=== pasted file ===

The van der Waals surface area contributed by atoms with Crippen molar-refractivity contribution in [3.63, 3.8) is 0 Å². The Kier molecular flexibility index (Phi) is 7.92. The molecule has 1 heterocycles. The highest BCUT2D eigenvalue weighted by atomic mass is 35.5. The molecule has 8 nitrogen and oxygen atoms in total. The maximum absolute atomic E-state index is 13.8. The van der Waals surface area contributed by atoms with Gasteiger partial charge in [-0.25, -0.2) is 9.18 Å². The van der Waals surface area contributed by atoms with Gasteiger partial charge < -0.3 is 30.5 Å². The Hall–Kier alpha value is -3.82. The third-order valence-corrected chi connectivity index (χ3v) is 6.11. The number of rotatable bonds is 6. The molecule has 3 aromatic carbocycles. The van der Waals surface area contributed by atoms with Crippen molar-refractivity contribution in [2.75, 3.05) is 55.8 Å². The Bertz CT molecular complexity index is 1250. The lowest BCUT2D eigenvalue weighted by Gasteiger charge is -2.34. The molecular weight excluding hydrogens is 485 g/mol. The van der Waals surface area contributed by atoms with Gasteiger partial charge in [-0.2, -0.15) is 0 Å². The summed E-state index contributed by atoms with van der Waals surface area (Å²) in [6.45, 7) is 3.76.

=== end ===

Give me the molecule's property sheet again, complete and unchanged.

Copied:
The van der Waals surface area contributed by atoms with Crippen molar-refractivity contribution in [3.63, 3.8) is 0 Å². The Kier molecular flexibility index (Phi) is 7.92. The molecule has 1 heterocycles. The highest BCUT2D eigenvalue weighted by atomic mass is 35.5. The molecule has 8 nitrogen and oxygen atoms in total. The maximum absolute atomic E-state index is 13.8. The van der Waals surface area contributed by atoms with Gasteiger partial charge in [-0.25, -0.2) is 9.18 Å². The van der Waals surface area contributed by atoms with Gasteiger partial charge < -0.3 is 30.5 Å². The Hall–Kier alpha value is -3.82. The third-order valence-corrected chi connectivity index (χ3v) is 6.11. The number of rotatable bonds is 6. The molecule has 3 aromatic carbocycles. The van der Waals surface area contributed by atoms with Crippen molar-refractivity contribution in [2.75, 3.05) is 55.8 Å². The Bertz CT molecular complexity index is 1250. The lowest BCUT2D eigenvalue weighted by Gasteiger charge is -2.34. The molecular weight excluding hydrogens is 485 g/mol. The van der Waals surface area contributed by atoms with Gasteiger partial charge in [-0.2, -0.15) is 0 Å². The summed E-state index contributed by atoms with van der Waals surface area (Å²) in [6.45, 7) is 3.76.